Non neutral required switches?

I bought 3 Zooz switches and all of them are neutral required, I'm finding out that nearly every switch on my first floor is a style without a neutral I think it's called a switch loop.

Can someone recommend some switches and dimmers that can work without a neutral? Why do they even require it?

Lutron’s Caseta product line has switches and dimmers that are powered by leaking power to load.

To complete the AC circuit, so the switch or dimmer itself can be powered.


A mechanical switch doesn’t need any power itself in order to function for its intended purpose. It physically interrupts/completes an electrical circuit when toggled.

A smart switch, on the other hand, needs to remain constantly powered, even when the light itself is off. Specifically the radio and other electronics inside it that make it smart.

As @aaiyar said, there are some ways around that, which some devices can take advantage of.


Here's a couple to start:

Aqara makes a ZigBee switch.
Or Jasco has a Z-Wave dimmer.


Note that the "leaking to load" approach does cause a small amount of power to run through the bulbs even when the switch is "off." That's not enough to make incandescent bulbs illuminate, but LEDs can glow dimly or flicker. Don't rule out the possibility that you'll want an electrician to rewire those switches.


I have used ZBMINI-L in several places. So far they have worked fine. Just need to squeeze them in the switch box.

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:moneybag: :moneybag: :moneybag: :moneybag: :moneybag:

Lutron Caseta all the way. They have a couple of styles and many models that do not require a neutral. They are super reliable and the integration with HE is local and rock solid. Two drawbacks: they are not cheap and they require the Lutron PRO hub for integration. I have about 30 of them and use nothing else.

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  1. Lutron publishes a tool to find LED bulbs compatible with any of their dimmers. While I didn't use this tool, I've never encountered this issue with the LED bulbs I have (all Philips).
  2. Akin to other manufacturers, they sell a minimum load capacitor that can be wired with the load to prevent this from happening, if it is indeed an issue.

I've got probably a hundred LEDs all on Caseta switches. I have one really funky shop light in my workshop that glows dimly when off. It's the only bulb in the circuit. All the rest work perfectly. The load capacitor would fix the issue, but I just haven't bothered.

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I agree that they are somewhat more expensive. On the other hand, in ~9 years, I've never had a Caseta dimmer/switch fail. Been through multiple power surges, lightning storms, and other sorts of electrical supply insults.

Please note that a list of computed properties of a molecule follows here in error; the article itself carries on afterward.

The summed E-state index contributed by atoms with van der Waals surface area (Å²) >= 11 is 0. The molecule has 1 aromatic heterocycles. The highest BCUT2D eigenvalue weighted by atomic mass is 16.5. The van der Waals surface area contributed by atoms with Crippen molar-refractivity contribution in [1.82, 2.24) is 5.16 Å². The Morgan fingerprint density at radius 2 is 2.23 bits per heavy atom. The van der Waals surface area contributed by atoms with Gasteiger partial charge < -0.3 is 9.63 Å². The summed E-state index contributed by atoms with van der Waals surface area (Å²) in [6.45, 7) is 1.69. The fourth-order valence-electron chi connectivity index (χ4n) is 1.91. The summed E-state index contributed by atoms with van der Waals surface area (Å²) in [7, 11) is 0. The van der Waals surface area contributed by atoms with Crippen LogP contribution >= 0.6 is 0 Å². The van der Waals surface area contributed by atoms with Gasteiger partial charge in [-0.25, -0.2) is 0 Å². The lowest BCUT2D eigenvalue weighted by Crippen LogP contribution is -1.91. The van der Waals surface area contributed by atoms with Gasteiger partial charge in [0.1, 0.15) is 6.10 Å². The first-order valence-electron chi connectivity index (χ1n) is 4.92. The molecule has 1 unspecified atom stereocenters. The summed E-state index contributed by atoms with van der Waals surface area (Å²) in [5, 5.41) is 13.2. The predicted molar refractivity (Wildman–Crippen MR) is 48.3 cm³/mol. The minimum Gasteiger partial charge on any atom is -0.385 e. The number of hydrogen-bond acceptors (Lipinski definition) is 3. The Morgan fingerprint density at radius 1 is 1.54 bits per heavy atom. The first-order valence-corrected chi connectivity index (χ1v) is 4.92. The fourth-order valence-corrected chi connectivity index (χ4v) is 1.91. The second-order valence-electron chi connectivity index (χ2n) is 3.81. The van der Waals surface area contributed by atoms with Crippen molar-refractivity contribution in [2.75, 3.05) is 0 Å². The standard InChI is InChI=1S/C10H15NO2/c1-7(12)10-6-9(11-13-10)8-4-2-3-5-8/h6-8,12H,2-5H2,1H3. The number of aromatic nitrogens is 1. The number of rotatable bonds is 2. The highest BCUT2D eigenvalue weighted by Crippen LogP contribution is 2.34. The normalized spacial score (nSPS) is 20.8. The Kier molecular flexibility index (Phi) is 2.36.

Lutron's quality is simply legendary!


And their tech support is really, really good.


Another vote for Caseta here. They always work. They don't require a neutral. They don't look or feel cheap. Once you get into the Caseta world, this opens up the best thing about them.... PICOS. Probably the cheapest and most reliable remote I've ever used. Also, they look great beside the switches.


Maybe. I have this as well with a Lutron, but even with a load capacitor (I tried Lutron's and Aeotech's) I still get some of the ghosting. I imagine I need to replace the LEDs to something else.

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Inovelli has their blue switches/dimmers available soon.

whichever non-neutral switch you go with, you may need a bypass -- if lights flicker or if there's just a low load.


Found this old thread you might also want to have a look at:

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Its been my experience that "switches" will always require a Neutral but some dimmers can function without the neutral (depending on the load).

Some power is always required to power the radio (Z-Wave or Zigbee). In "non neutral" dimmers as @aaiyar stated the power from the radio is developed by running a small current through the load. In most cases the load (if a bulb) will still look to be off. However some LEDs require such low power to generate some light that they will be dim.


I have personally used the Zwave Plus Enbrighten (Jasco) no neutral dimmer with just 1 (one) BR30 LED bulb . So, the chances of you needing a bypass with that type of dimmer are minimal.
The following is this type of device:

Agreed, I've used the zigbee version and worked great in general without a neutral. It did not however work any "better" than the caseta and still had the ghosting effect for specific LEDs I have (even with a bypass).

These are fantastic.

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